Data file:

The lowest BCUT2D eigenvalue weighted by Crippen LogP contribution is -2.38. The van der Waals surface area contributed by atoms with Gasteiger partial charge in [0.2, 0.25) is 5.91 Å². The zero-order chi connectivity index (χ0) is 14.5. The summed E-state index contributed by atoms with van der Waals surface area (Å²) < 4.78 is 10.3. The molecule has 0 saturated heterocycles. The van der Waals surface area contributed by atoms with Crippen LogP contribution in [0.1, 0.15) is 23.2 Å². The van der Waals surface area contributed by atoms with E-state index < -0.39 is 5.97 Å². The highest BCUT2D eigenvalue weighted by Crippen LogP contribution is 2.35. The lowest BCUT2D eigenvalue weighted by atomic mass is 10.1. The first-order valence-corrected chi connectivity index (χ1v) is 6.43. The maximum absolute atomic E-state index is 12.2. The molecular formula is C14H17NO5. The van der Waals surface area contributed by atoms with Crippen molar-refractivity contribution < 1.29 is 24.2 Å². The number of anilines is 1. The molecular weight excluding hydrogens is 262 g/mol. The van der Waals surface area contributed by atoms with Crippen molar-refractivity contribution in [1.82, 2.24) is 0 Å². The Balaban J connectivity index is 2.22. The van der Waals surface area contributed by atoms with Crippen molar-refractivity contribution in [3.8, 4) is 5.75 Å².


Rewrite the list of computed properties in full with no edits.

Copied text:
The lowest BCUT2D eigenvalue weighted by Crippen LogP contribution is -2.38. The van der Waals surface area contributed by atoms with Gasteiger partial charge in [0.2, 0.25) is 5.91 Å². The zero-order chi connectivity index (χ0) is 14.5. The summed E-state index contributed by atoms with van der Waals surface area (Å²) < 4.78 is 10.3. The molecule has 0 saturated heterocycles. The van der Waals surface area contributed by atoms with Crippen LogP contribution in [0.1, 0.15) is 23.2 Å². The van der Waals surface area contributed by atoms with E-state index < -0.39 is 5.97 Å². The highest BCUT2D eigenvalue weighted by Crippen LogP contribution is 2.35. The lowest BCUT2D eigenvalue weighted by atomic mass is 10.1. The first-order valence-corrected chi connectivity index (χ1v) is 6.43. The maximum absolute atomic E-state index is 12.2. The molecular formula is C14H17NO5. The van der Waals surface area contributed by atoms with Crippen molar-refractivity contribution < 1.29 is 24.2 Å². The number of anilines is 1. The molecular weight excluding hydrogens is 262 g/mol. The van der Waals surface area contributed by atoms with Crippen molar-refractivity contribution in [1.82, 2.24) is 0 Å². The Balaban J connectivity index is 2.22. The van der Waals surface area contributed by atoms with Crippen molar-refractivity contribution in [3.8, 4) is 5.75 Å².